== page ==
[title]AMD Athlon 64 X2 3600+ AM2 Review[/title]
The launch of Intel Core 2 Duo processors provoked significant changes in the processor market. In response to Intel's launch AMD dropped the prices of its dual-core processors and hence had to completely reposition the entire dual-core processor line-up. The Athlon 64 X2 CPUs that have become considerably less expensive turned into mainstream solutions, which allows AMD to maintain the processor sales on the same level as throughout the past few years.
However, we shouldn't forget that Core 2 Duo and Athlon 64 X2 are far not the only dual-core processor families existing in the today's market. Besides them, there are also Intel Pentium D 9XX and Pentium D 8XX CPUs on NetBurst architecture, that haven't yet been dumped into oblivion. The arrival of Core 2 Duo forced the prices of these processors to go down, so that they rapidly turned into budget dual-core solutions.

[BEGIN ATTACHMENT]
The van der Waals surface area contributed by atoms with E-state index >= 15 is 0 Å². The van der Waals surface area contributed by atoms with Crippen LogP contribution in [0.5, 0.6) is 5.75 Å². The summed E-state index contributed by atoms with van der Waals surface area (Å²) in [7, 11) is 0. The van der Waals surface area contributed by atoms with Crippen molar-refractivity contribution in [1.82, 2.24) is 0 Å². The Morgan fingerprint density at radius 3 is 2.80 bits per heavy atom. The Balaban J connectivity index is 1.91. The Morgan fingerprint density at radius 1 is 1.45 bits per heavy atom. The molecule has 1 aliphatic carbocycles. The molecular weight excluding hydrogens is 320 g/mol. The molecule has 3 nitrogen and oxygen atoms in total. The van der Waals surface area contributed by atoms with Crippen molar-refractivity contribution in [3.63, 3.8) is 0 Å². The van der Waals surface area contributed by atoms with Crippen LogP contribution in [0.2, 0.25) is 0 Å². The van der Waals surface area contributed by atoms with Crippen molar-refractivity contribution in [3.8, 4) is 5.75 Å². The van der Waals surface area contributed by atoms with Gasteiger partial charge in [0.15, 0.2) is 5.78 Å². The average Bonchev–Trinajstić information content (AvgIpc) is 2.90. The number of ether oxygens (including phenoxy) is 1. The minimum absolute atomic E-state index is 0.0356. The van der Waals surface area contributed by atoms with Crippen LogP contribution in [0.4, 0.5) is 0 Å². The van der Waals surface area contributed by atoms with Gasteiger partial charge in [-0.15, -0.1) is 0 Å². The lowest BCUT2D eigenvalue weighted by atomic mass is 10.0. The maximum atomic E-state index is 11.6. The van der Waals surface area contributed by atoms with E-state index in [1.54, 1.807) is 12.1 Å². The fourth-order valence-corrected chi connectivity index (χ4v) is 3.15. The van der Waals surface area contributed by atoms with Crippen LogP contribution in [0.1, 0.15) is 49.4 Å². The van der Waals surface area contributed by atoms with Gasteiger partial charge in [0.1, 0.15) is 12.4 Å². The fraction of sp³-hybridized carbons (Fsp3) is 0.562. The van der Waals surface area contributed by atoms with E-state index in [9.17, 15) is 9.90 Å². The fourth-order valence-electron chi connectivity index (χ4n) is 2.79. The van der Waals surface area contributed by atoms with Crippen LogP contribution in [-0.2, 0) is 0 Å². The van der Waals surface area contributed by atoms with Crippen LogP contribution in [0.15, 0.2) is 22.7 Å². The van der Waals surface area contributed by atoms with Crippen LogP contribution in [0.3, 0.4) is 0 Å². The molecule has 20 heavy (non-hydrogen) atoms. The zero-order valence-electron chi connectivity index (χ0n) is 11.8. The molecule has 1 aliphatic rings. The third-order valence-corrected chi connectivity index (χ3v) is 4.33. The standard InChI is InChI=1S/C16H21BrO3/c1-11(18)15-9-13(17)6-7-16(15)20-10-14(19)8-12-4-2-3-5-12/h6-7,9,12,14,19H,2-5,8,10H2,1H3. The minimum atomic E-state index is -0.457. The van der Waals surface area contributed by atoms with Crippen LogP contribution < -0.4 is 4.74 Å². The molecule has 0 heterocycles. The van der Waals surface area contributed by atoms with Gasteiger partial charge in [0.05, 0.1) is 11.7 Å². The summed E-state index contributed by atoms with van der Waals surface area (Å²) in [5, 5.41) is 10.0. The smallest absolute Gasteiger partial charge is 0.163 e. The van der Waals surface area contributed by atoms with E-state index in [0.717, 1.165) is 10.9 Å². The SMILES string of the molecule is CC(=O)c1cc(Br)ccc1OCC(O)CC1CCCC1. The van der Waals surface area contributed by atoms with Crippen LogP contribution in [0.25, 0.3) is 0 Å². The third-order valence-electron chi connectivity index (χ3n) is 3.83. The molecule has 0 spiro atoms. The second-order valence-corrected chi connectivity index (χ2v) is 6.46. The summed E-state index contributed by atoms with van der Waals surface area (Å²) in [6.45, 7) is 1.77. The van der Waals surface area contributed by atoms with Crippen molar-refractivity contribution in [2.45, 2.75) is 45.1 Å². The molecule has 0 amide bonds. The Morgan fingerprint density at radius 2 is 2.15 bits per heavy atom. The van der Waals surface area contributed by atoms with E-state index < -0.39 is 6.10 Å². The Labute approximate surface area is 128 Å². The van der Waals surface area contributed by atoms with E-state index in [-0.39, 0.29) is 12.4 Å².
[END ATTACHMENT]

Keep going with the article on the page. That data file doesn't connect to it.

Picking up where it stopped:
In other words, the dual-core Athlon 64 X2 processors acquired new competitors that perform faster and sell at a lower price. In this situation it is pretty hard for AMD to attract new customers. So, it is quite logical that they decided to make the following move. Since they couldn't really add any new dual-core processor models to the 搕op?of the processor line-up, because of highly competitive Intel Core based solutions, they decided to expand their product range from the 揵ottom?by introducing new low-cost solutions that could compete with the Intel Pentium D processors.
Today we would like to introduce to you a new Athlon 64 X2 3600+ processor that was released to serve this particular purpose. This processor is not yet included into the company price-list, however we tend to believe that it should sell at about $130-$140, which is $15-$20 less than the price of Athlon 64 X2 3800+. As a result the newcomer will become direct competitor to Pentium D 915. Although this processor is based on the old Presler core with NetBurst microarchitecture, it boasts very attractive price-to-performance ratio after the last price drop.